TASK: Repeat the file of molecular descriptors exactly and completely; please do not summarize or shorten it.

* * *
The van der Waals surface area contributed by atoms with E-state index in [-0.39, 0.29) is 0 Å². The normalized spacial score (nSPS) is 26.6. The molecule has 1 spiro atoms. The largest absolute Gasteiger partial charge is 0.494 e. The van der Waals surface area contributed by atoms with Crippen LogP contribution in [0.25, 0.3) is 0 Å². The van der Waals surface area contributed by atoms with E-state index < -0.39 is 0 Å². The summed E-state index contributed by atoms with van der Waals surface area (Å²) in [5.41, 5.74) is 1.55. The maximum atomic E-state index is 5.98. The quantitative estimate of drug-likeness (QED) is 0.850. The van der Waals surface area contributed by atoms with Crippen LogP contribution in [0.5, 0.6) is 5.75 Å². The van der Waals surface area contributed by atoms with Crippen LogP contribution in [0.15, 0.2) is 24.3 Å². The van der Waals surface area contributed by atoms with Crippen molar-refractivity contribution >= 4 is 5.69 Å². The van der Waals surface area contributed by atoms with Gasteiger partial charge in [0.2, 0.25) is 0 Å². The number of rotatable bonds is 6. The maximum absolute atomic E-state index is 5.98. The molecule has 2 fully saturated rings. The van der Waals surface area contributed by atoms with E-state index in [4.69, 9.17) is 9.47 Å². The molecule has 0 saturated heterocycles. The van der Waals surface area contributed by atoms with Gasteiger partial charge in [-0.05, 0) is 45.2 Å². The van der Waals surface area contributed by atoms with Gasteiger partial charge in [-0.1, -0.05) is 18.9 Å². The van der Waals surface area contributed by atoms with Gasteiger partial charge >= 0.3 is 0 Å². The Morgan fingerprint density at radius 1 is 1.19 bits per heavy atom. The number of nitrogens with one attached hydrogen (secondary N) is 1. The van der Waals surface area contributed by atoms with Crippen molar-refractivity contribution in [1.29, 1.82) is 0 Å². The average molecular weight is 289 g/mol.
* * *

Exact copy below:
The van der Waals surface area contributed by atoms with E-state index in [-0.39, 0.29) is 0 Å². The normalized spacial score (nSPS) is 26.6. The molecule has 1 spiro atoms. The largest absolute Gasteiger partial charge is 0.494 e. The van der Waals surface area contributed by atoms with Crippen LogP contribution in [0.25, 0.3) is 0 Å². The van der Waals surface area contributed by atoms with E-state index < -0.39 is 0 Å². The summed E-state index contributed by atoms with van der Waals surface area (Å²) in [5.41, 5.74) is 1.55. The maximum atomic E-state index is 5.98. The quantitative estimate of drug-likeness (QED) is 0.850. The van der Waals surface area contributed by atoms with Crippen LogP contribution in [0.5, 0.6) is 5.75 Å². The van der Waals surface area contributed by atoms with Crippen LogP contribution in [0.15, 0.2) is 24.3 Å². The van der Waals surface area contributed by atoms with Crippen molar-refractivity contribution >= 4 is 5.69 Å². The van der Waals surface area contributed by atoms with Gasteiger partial charge in [0.2, 0.25) is 0 Å². The number of rotatable bonds is 6. The maximum absolute atomic E-state index is 5.98. The molecule has 2 fully saturated rings. The van der Waals surface area contributed by atoms with E-state index in [4.69, 9.17) is 9.47 Å². The molecule has 0 saturated heterocycles. The van der Waals surface area contributed by atoms with Gasteiger partial charge in [-0.05, 0) is 45.2 Å². The van der Waals surface area contributed by atoms with Gasteiger partial charge in [-0.1, -0.05) is 18.9 Å². The van der Waals surface area contributed by atoms with Gasteiger partial charge >= 0.3 is 0 Å². The Morgan fingerprint density at radius 1 is 1.19 bits per heavy atom. The number of nitrogens with one attached hydrogen (secondary N) is 1. The van der Waals surface area contributed by atoms with Crippen molar-refractivity contribution in [1.29, 1.82) is 0 Å². The average molecular weight is 289 g/mol.